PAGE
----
Week 17 (of 26)
I have a confession to make. Some days I really miss my highlights. When I started this journey, I was a golden, sun-kissed blond. For most of my adult life I have been one of the countless partakers of the multi-billion-dollar beauty industry that (sometimes) lets us reclaim what nature so heartlessly steals from us as we age. In our youth-oriented and appearance-conscious culture, the chance to look bright and fashion-forward can be an almost irresistible temptation. But, since moving in with the sisters, I’ve gone au natural, which sometimes leaves me feeling as drab as dishwater. I recognize that this is a profoundly shallow, first-world complaint, and I’m genuinely embarrassed to admit to it. But there it is.
Now, to be clear, as a sojourner I was not required to give up coloring my hair. It was my own choice. In trying to make the most of my time with the sisters, it seemed wise to observe and then emulate the way they live. Perhaps you’ve noticed that they have a certain “look.” Neat, practical, appropriate to most any circumstance, and decidedly understated. Or, maybe you haven’t actually noticed this because that is precisely the point. Their appearance is a non-issue. You see them, not their adornments.
So, I’m trying to do and be likewise. And so far, on the plus side, I have found it can be pretty liberating. I’m free from concern about my root-growth, paying for touch-ups, and exposure to harsh chemicals. I’ve been trying to embrace simplicity and have become more mindful of how influenced I have been throughout my life by airbrushed images and unrealistic ideals of female beauty perpetuated by popular culture and consumerism.
A few days ago, while I was searching the internet for something else entirely, I bumped into a clip from an old movie where the Devil, played by an eerily convincing Al Pacino, declares: “Vanity is my favorite sin!” I can see why that might be true. If I could take back all the time and money I have spent fussing over my hair I could probably build a house, finance a college education, or feed a family of four for a year. It’s not that I’ve done anything that was bad or wrong—it’s just that I haven’t done anything particularly good or right either. Such a silly waste.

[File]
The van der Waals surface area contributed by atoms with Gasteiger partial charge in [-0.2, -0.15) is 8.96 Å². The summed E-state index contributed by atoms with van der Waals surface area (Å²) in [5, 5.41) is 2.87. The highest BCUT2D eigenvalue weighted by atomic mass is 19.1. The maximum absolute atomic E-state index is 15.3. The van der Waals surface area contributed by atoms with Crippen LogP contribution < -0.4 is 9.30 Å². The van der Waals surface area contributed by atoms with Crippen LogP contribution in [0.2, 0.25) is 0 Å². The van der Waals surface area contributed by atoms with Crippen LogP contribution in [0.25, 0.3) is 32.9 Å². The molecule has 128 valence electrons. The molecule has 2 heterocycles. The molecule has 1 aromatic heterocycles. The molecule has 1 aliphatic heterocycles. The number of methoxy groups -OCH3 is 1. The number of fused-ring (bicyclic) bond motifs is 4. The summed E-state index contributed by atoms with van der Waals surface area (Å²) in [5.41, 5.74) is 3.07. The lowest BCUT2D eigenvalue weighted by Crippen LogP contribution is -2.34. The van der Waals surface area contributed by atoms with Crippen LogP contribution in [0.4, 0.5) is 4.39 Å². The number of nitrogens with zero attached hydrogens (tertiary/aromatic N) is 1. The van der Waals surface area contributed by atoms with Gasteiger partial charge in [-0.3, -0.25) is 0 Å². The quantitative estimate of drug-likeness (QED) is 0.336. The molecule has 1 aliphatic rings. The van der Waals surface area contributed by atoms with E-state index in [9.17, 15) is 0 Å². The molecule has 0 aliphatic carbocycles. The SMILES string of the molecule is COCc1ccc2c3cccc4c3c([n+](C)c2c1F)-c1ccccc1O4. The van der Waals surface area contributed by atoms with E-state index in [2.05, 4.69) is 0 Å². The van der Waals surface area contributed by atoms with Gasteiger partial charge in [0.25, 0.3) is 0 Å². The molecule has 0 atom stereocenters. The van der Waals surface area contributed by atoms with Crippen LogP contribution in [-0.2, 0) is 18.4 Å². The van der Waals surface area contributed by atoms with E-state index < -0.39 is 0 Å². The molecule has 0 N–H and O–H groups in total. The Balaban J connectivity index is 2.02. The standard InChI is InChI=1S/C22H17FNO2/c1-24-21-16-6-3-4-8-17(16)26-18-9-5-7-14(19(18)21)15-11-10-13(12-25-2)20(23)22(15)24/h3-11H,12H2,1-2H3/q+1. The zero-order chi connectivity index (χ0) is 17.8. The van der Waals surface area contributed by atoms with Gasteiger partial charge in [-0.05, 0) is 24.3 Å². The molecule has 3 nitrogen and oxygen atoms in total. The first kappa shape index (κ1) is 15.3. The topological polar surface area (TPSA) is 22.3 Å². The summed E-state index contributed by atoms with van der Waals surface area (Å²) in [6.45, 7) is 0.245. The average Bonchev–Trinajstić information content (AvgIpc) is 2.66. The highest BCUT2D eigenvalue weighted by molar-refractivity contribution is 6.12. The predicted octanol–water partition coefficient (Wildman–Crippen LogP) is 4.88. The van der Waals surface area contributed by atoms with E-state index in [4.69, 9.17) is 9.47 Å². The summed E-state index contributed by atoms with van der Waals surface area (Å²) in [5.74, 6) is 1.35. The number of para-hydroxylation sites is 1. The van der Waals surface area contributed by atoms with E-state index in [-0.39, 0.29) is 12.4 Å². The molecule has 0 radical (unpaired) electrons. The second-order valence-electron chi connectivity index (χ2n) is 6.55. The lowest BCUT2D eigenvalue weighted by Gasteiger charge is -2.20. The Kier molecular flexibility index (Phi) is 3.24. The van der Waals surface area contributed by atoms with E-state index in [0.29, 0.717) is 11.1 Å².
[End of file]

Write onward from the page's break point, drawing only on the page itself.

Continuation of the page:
I don’t believe in devils, or even in the traditional idea of sin, but I do believe that our lives are made up of choices. We are continually being offered the choice to align ourselves with the Spirit of Christ. Moment by moment as we go through our day, we encounter people, ideas, opportunities, challenges, situations and relationships. Each of them has the potential to help us grow closer to Christ, or not. It’s up to us.
I think there is something to be said for pursuing beauty and for honoring our Creator by showing up as the best version of ourselves that we are able to muster each day. But preoccupation with the external, the superficial opinions of others, the thrill that comes from being physically appealing or an object of desire all go well beyond framing the divine. Vanity is a spiritual cul-de-sac. It’s a hamster wheel that takes up a lot of our attention and energy but ultimately goes nowhere. It produces very little of lasting value.
And this is what draws me to monastic life. It is quite specific, intentional, and totally up-front about the transformative power of directing our personal choices toward Christ. It’s a way of life that provides 1,500 years’ worth of guidance and support for those who hear the Gospel as a call to be “in the world but not of it.” I feel the rightness of this perspective in my bones, and that is the kind of woman I long to be. But then I look in the mirror. There I am reminded that transformation sometimes comes in very tiny increments and not all of them are pretty—and that for every choice we make, even the very best ones, there will be some kind of sacrifice required.